And if you can't walk off the route, then you go down it. For those unhappy about the prospects when looking down, they age abt 5 years (+/-) when rappelling off 8ml cord (called "V threads") drilled into the ice, and/or expensive ice screws. If you don't have enough to get down, you are, well, "ice screwed". Down climbing ice can be uber dangerous, (as can rock be, granted). But it qualifies you for the national bobsled team, you can't use a sled and there is a giant cheese grater waiting for you at the end of the ride.

The belayer is often freezing while the leader is pumped and sweating. Change leads and repeat. And then repeat, then repeat. Then sell your outrageously expensive ice climbing gear because you were so frightened (been there). (But for those of us who got hooked on ice climbing, well, it's tougher than heroin (so I hear) to kick. Once you're "in" and getting even moderately good, there's no "getting out" of ice climbing. Then, you'll sell your rock gear to buy more ice gear.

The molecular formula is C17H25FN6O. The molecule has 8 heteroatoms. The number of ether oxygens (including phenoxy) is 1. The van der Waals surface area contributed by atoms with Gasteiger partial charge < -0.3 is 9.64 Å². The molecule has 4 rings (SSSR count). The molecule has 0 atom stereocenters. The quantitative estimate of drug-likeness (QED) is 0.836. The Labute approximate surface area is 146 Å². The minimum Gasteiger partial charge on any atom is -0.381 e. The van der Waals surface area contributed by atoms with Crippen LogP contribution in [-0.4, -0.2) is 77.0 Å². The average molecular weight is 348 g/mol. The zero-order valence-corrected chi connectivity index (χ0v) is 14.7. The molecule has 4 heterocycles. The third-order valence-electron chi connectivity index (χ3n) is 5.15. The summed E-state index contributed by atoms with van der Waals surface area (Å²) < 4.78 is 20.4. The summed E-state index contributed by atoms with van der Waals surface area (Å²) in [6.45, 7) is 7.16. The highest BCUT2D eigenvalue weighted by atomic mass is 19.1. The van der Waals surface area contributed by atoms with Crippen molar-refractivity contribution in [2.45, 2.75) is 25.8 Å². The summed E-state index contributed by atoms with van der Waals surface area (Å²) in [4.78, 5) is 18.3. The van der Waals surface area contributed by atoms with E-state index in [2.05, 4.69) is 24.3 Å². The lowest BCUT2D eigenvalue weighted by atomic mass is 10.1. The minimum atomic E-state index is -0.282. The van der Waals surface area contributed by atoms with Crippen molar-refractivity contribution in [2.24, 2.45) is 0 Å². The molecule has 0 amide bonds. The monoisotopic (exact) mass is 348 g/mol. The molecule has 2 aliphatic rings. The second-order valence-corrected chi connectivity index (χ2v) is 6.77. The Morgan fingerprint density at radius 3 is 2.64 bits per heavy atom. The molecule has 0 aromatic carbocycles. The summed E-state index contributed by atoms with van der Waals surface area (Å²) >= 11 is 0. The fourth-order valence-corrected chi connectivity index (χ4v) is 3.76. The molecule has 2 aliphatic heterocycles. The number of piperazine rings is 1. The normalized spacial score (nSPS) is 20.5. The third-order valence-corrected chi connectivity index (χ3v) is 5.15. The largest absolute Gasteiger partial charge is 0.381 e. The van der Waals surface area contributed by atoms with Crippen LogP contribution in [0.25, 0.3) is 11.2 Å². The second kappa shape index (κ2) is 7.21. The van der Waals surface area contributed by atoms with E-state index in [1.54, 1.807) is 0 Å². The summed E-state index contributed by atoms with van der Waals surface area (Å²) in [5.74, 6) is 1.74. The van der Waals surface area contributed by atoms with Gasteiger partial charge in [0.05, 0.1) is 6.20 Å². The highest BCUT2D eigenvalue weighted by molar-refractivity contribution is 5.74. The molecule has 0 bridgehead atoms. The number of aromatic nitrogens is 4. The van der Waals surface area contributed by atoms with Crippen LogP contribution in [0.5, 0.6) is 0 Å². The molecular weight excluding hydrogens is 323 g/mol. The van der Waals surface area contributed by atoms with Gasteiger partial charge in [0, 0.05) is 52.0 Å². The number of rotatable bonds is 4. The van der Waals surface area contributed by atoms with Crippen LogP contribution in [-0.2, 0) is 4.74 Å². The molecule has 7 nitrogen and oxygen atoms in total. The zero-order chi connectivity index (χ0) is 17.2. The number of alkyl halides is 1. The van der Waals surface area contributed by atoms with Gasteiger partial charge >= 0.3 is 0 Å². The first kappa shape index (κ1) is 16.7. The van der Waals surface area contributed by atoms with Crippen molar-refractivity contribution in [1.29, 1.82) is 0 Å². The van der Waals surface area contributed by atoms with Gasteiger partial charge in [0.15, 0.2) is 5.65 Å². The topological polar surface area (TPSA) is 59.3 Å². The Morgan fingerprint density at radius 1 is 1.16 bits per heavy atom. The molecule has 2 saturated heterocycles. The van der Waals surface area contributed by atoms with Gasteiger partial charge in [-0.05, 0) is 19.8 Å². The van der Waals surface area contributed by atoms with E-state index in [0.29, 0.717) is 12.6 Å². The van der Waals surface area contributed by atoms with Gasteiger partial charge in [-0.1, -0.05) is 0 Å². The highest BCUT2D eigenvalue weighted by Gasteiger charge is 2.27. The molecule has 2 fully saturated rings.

Can't help but comment on the comments (many) abt "kicking your crampons into the ice". "Kicking" is mostly old-school. Modern, super difficult ice climbing is about PLACING your crampon front points (dual or mono) onto an ice feature and making your move. "Kicking" wears out your legs, may crack ice around you (esp. on pillars) and worse, it's bad technique. Most think that kicking means to kick your toes straight. Not so. You need to learn to kick your foot/crampons at an "upward" angle so that the front points engage properly. Look at a pair next time in the shop or online....the points have a downward direction. So to kick (or place) it properly, your heel should end up lower than your toes, i.e., like doing calf raises when exercising. Now, with heels DOWN, you now are setting yourself up nicely to RAISE up on them when moving upwards. It also lessens the "sewing machine" leg pump (that some here underestimate). If you kick your front points straight in and THEN lower your heels, you just cracked or weakened your tiny toe hold. To place/kick crampons properly takes a lot of practice, often years.